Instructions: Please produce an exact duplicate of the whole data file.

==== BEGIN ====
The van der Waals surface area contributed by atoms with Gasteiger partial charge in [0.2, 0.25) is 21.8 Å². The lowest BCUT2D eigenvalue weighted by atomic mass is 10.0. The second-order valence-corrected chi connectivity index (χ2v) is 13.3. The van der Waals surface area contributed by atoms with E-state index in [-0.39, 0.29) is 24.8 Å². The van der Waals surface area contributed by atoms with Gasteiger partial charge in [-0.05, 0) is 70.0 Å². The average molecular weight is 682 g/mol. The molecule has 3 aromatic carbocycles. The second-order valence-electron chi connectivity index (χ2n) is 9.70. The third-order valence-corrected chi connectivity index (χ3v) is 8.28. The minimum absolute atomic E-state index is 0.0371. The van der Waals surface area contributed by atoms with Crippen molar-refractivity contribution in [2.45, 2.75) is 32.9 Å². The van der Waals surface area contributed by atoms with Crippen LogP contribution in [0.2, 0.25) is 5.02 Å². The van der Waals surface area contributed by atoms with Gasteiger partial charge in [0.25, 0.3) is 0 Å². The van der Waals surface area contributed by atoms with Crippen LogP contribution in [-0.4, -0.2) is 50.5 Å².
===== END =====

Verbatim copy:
The van der Waals surface area contributed by atoms with Gasteiger partial charge in [0.2, 0.25) is 21.8 Å². The lowest BCUT2D eigenvalue weighted by atomic mass is 10.0. The second-order valence-corrected chi connectivity index (χ2v) is 13.3. The van der Waals surface area contributed by atoms with E-state index in [-0.39, 0.29) is 24.8 Å². The van der Waals surface area contributed by atoms with Gasteiger partial charge in [-0.05, 0) is 70.0 Å². The average molecular weight is 682 g/mol. The molecule has 3 aromatic carbocycles. The second-order valence-electron chi connectivity index (χ2n) is 9.70. The third-order valence-corrected chi connectivity index (χ3v) is 8.28. The minimum absolute atomic E-state index is 0.0371. The van der Waals surface area contributed by atoms with Crippen molar-refractivity contribution in [2.45, 2.75) is 32.9 Å². The van der Waals surface area contributed by atoms with Crippen LogP contribution in [0.2, 0.25) is 5.02 Å². The van der Waals surface area contributed by atoms with Gasteiger partial charge in [0.25, 0.3) is 0 Å². The van der Waals surface area contributed by atoms with Crippen LogP contribution in [-0.4, -0.2) is 50.5 Å².